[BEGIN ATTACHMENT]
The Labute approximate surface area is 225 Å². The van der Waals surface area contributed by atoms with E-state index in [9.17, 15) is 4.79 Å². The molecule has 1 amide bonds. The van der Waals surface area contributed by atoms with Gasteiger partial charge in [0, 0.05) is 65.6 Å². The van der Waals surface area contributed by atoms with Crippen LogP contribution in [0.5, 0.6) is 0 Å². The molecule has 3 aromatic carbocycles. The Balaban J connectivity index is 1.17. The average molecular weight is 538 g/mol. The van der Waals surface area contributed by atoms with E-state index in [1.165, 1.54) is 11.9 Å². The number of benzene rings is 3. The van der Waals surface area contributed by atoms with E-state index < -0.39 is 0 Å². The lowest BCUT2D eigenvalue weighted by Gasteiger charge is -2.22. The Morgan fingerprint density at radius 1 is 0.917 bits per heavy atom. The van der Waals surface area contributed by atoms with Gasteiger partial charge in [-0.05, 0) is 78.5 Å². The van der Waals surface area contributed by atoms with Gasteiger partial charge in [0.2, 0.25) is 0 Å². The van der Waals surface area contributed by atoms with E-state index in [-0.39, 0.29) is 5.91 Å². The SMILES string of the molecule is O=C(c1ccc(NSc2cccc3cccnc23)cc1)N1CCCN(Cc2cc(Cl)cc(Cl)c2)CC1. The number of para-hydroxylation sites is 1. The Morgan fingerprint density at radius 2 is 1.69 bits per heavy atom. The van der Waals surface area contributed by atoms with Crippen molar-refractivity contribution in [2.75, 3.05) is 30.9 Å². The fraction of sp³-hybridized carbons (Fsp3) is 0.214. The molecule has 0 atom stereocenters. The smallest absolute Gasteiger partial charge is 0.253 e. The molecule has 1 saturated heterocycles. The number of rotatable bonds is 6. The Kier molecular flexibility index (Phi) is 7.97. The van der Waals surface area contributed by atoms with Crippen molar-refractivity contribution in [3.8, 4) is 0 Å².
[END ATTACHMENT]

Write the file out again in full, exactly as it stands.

The Labute approximate surface area is 225 Å². The van der Waals surface area contributed by atoms with E-state index in [9.17, 15) is 4.79 Å². The molecule has 1 amide bonds. The van der Waals surface area contributed by atoms with Gasteiger partial charge in [0, 0.05) is 65.6 Å². The van der Waals surface area contributed by atoms with Crippen LogP contribution in [0.5, 0.6) is 0 Å². The molecule has 3 aromatic carbocycles. The Balaban J connectivity index is 1.17. The average molecular weight is 538 g/mol. The van der Waals surface area contributed by atoms with E-state index in [1.165, 1.54) is 11.9 Å². The number of benzene rings is 3. The van der Waals surface area contributed by atoms with E-state index < -0.39 is 0 Å². The lowest BCUT2D eigenvalue weighted by Gasteiger charge is -2.22. The Morgan fingerprint density at radius 1 is 0.917 bits per heavy atom. The van der Waals surface area contributed by atoms with Gasteiger partial charge in [-0.05, 0) is 78.5 Å². The van der Waals surface area contributed by atoms with Gasteiger partial charge in [0.2, 0.25) is 0 Å². The van der Waals surface area contributed by atoms with E-state index in [-0.39, 0.29) is 5.91 Å². The SMILES string of the molecule is O=C(c1ccc(NSc2cccc3cccnc23)cc1)N1CCCN(Cc2cc(Cl)cc(Cl)c2)CC1. The number of para-hydroxylation sites is 1. The Morgan fingerprint density at radius 2 is 1.69 bits per heavy atom. The van der Waals surface area contributed by atoms with Crippen molar-refractivity contribution in [2.75, 3.05) is 30.9 Å². The fraction of sp³-hybridized carbons (Fsp3) is 0.214. The molecule has 0 atom stereocenters. The smallest absolute Gasteiger partial charge is 0.253 e. The molecule has 1 saturated heterocycles. The number of rotatable bonds is 6. The Kier molecular flexibility index (Phi) is 7.97. The van der Waals surface area contributed by atoms with Crippen molar-refractivity contribution in [3.8, 4) is 0 Å².